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Andaluzyt (chiastolit) - Hiszpania..JPG

Chiastolite is a variety of the mineral andalusite with the chemical composition Al2SiO5. It is noted for distinctive cross-shaped black inclusions of graphite. In areas around Georgetown, California, metamorphosed sediments contained andalusite and chiastolite in a graphite rich metasediment. The chiastolite crystals have been pseudomorphically altered by a mixture of muscovite, paragonite and margarite. The calcium rich margarite tends to form along the graphite rich crosses or bands within the chiastolite. Mineralogically the occurrence is important because all three white mica phases are present in an equilibrium assemblage.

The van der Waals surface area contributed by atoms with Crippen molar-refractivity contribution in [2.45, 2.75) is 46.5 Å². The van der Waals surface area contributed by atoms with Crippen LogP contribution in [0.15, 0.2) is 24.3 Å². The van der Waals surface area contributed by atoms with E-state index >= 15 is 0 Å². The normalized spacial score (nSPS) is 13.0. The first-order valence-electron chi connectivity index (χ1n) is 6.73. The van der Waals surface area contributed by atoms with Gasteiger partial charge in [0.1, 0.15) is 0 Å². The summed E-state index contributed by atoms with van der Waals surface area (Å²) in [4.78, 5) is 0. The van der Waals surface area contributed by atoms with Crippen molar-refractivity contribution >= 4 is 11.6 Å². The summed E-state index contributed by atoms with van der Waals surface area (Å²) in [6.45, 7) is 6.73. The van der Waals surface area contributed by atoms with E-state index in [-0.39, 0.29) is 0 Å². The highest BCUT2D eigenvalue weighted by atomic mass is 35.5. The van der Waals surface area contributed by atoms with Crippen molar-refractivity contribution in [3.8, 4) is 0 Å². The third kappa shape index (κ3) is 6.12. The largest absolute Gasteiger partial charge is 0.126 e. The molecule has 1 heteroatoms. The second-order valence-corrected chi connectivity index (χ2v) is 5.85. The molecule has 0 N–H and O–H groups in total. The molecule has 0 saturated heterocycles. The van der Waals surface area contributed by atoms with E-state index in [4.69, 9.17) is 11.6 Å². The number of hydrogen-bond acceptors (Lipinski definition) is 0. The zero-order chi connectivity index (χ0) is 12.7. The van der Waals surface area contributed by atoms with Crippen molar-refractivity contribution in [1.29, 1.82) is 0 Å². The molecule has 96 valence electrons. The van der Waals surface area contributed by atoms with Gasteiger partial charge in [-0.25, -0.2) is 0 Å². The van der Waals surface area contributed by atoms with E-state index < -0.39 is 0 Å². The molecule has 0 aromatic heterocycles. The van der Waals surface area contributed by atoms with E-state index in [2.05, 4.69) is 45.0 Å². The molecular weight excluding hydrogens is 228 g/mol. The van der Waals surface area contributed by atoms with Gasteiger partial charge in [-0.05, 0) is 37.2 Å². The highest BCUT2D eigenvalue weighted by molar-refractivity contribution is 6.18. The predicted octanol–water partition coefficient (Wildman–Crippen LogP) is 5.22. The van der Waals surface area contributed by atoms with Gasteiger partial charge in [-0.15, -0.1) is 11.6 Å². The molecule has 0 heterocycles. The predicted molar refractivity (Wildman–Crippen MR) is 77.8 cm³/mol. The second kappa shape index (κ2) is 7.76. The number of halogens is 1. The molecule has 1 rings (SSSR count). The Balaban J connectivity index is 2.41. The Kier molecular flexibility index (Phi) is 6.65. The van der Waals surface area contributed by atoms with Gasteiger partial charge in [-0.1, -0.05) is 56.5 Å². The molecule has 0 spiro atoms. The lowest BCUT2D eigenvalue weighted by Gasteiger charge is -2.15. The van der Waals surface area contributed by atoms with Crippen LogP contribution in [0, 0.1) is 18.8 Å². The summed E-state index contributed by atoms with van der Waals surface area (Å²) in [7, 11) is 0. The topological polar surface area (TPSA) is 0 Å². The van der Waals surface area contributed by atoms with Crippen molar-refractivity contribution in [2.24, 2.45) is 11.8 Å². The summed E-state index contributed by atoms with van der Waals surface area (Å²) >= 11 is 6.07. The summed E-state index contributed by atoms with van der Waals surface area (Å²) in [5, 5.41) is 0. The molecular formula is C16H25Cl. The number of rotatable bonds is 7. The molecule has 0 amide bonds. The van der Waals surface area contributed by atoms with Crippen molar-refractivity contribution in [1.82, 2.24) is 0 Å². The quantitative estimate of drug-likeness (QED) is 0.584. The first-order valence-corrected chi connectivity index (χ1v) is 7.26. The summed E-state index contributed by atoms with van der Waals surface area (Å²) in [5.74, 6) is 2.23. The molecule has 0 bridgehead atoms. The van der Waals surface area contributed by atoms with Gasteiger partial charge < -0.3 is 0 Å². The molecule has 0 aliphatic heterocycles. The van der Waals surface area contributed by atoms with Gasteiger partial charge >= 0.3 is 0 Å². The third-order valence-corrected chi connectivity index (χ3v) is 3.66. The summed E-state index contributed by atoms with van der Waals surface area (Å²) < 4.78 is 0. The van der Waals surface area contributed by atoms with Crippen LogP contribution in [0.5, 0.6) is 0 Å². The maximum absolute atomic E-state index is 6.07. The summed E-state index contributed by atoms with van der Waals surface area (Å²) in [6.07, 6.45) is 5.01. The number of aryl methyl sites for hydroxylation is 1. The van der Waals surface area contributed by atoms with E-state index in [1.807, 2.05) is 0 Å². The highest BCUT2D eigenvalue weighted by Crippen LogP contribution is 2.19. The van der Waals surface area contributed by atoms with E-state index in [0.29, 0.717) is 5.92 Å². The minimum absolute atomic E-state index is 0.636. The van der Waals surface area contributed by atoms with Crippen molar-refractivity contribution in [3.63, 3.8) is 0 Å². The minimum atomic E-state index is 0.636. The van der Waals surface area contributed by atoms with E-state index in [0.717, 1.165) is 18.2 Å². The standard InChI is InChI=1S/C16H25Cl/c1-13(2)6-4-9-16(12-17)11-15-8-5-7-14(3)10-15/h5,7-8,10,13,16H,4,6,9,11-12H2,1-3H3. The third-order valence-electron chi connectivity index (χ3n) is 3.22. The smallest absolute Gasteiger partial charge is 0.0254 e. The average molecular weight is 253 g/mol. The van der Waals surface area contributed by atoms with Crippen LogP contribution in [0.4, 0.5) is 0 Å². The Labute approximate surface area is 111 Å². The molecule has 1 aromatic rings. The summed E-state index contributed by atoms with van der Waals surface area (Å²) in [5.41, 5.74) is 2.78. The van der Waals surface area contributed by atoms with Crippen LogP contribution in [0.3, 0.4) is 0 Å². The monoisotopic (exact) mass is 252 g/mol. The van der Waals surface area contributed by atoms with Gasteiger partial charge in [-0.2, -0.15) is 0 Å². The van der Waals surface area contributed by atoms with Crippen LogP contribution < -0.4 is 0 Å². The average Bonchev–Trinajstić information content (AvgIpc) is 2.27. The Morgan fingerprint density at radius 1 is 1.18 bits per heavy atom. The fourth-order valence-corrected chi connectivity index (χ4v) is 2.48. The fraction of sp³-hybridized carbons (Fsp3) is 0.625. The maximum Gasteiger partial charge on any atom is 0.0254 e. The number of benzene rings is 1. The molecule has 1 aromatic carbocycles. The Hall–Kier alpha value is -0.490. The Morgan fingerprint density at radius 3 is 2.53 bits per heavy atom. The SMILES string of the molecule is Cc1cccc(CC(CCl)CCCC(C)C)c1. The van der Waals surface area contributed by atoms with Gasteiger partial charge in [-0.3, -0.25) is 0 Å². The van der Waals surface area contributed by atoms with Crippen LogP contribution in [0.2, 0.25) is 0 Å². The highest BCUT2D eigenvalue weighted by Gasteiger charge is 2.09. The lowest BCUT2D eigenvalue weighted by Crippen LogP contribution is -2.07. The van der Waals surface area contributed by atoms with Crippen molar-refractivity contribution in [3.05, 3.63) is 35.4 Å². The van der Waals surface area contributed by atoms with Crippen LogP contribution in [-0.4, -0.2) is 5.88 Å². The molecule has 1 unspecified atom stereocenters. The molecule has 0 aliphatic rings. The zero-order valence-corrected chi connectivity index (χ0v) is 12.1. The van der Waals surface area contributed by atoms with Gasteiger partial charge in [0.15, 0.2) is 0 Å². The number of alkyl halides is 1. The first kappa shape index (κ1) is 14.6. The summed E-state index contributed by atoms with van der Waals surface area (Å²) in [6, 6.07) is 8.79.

There are several theories regarding the formation of the chiastolite cross, however the most widely accepted theory, proposed by Frondel in 1934, suggests that there is a selective attachment of impurities at the rapidly growing corners of andalusite crystals. As the concentration of these impurities (which consist primarily of graphite) increases, the growth of the crystal is slowed. This concentrated impurity deposit forms a re-entrant as it is absorbed by the growth of the andalusite porphyroblast. The cycle of growth-retardation-growth then repeats itself, creating a featherlike pattern of graphite along four radiating 'arms'.[1]


  1. ^ Winter, J. D. (2009) Principles of Igneous and Metamorphic Petrology, Prentice Hall, 2nd ed., p. 506 ISBN 978-0321592576

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